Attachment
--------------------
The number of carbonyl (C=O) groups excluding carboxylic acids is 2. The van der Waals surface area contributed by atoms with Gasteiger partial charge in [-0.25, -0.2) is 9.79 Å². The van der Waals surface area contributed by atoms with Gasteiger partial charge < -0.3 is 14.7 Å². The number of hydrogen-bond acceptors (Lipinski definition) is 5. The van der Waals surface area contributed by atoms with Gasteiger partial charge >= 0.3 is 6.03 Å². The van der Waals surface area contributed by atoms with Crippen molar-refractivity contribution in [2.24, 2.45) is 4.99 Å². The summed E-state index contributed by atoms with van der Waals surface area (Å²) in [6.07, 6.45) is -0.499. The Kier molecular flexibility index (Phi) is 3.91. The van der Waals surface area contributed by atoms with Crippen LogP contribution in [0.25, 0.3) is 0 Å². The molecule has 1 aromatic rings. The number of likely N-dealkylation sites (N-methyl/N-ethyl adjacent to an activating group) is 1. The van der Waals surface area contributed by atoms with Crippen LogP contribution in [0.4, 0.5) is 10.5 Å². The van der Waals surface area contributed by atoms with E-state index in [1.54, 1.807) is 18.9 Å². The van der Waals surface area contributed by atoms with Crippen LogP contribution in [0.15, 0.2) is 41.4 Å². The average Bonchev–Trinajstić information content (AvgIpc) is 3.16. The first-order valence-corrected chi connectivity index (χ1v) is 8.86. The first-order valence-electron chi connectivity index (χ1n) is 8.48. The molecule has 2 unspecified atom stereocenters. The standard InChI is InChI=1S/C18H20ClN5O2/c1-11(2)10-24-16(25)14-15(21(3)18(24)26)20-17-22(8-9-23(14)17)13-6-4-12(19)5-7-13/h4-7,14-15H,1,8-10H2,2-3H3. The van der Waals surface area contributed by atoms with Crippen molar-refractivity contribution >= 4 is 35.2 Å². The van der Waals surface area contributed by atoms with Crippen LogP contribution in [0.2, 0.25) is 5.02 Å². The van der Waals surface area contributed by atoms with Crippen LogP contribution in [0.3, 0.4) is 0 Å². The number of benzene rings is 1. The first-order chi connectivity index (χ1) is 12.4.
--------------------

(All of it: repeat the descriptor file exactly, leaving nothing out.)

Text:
The number of carbonyl (C=O) groups excluding carboxylic acids is 2. The van der Waals surface area contributed by atoms with Gasteiger partial charge in [-0.25, -0.2) is 9.79 Å². The van der Waals surface area contributed by atoms with Gasteiger partial charge < -0.3 is 14.7 Å². The number of hydrogen-bond acceptors (Lipinski definition) is 5. The van der Waals surface area contributed by atoms with Gasteiger partial charge >= 0.3 is 6.03 Å². The van der Waals surface area contributed by atoms with Crippen molar-refractivity contribution in [2.24, 2.45) is 4.99 Å². The summed E-state index contributed by atoms with van der Waals surface area (Å²) in [6.07, 6.45) is -0.499. The Kier molecular flexibility index (Phi) is 3.91. The van der Waals surface area contributed by atoms with Crippen LogP contribution in [0.25, 0.3) is 0 Å². The molecule has 1 aromatic rings. The number of likely N-dealkylation sites (N-methyl/N-ethyl adjacent to an activating group) is 1. The van der Waals surface area contributed by atoms with Crippen LogP contribution in [0.4, 0.5) is 10.5 Å². The van der Waals surface area contributed by atoms with E-state index in [1.54, 1.807) is 18.9 Å². The van der Waals surface area contributed by atoms with Crippen LogP contribution in [0.15, 0.2) is 41.4 Å². The average Bonchev–Trinajstić information content (AvgIpc) is 3.16. The first-order valence-corrected chi connectivity index (χ1v) is 8.86. The first-order valence-electron chi connectivity index (χ1n) is 8.48. The molecule has 2 unspecified atom stereocenters. The standard InChI is InChI=1S/C18H20ClN5O2/c1-11(2)10-24-16(25)14-15(21(3)18(24)26)20-17-22(8-9-23(14)17)13-6-4-12(19)5-7-13/h4-7,14-15H,1,8-10H2,2-3H3. The van der Waals surface area contributed by atoms with Crippen molar-refractivity contribution >= 4 is 35.2 Å². The van der Waals surface area contributed by atoms with Crippen LogP contribution in [0.2, 0.25) is 5.02 Å². The van der Waals surface area contributed by atoms with Crippen LogP contribution in [0.3, 0.4) is 0 Å². The number of benzene rings is 1. The first-order chi connectivity index (χ1) is 12.4.